Which is why this show absolutely needs to be saved. It is the best new drama on television at this moment, and it is absolutely integral that everyone needs to tune in for the Season Finale tonight (And it WILL be the season finale). And, to help convince you of this, I want to present why this show’s characters are so damn intriguing. Individually, so many of them deserve the attention of both viewers and the television academy.
But, much like a football team, this really is a group effort on the part of the show’s characters. They make this thing work together, and as a result I think we need to treat them like the unit that they are. As a result, I present:
If the Cast of Friday Night Lights were a Football Team…
Quarterback: Coach Eric Taylor (Kyle Chandler)
There are two other quarterbacks on the show, and yet in the end it is the venerable Coach Taylor who is most often forced to make the show’s largest decisions. He has the weight of the show on his shoulders, whether it’s dealing with the running back’s drug problems or a town which is pretty well ready to kill him should the team fail to live up to their expectations. There has always been a strong parallel between Taylor, coaching in his first year after having been assisting for years, and Matt Saracen, the back-up QB thrust into the position.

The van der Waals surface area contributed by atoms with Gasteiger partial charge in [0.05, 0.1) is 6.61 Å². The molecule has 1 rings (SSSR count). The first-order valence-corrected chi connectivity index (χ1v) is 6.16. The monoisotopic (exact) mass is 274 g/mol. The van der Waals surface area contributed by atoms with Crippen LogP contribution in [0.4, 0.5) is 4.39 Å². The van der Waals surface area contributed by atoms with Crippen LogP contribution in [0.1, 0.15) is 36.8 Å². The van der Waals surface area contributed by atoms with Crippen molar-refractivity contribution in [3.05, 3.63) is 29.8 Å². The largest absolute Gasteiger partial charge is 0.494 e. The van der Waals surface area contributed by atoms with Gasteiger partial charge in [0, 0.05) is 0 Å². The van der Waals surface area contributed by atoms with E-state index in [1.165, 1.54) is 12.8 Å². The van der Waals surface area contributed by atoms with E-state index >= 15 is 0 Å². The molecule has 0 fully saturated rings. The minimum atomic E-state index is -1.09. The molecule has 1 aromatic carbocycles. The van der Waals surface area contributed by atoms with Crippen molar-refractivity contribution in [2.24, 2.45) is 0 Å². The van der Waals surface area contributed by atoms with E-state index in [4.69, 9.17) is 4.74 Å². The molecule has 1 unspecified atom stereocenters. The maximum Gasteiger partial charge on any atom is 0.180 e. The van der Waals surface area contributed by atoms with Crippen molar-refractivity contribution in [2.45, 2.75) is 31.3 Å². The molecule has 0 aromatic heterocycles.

In the end, if Coach Taylor fails to live up to those expectations as a character the show fails. While he certainly has some assistance from the rest of his team, in the end it’s up to the Quarterback to make the passes and call the plays…and Kyle Chandler has been up to that task all season. The performance is almost always understated, but Chandler has given Taylor a human quality. He can be a hardass in practice, emotionally charged during games, and yet still caring and sentimental with his wife and daughter, or calmly supportive of his players. I can only hope that this great work is recognized in August.
Running Back: Tami Taylor (Connie Britton)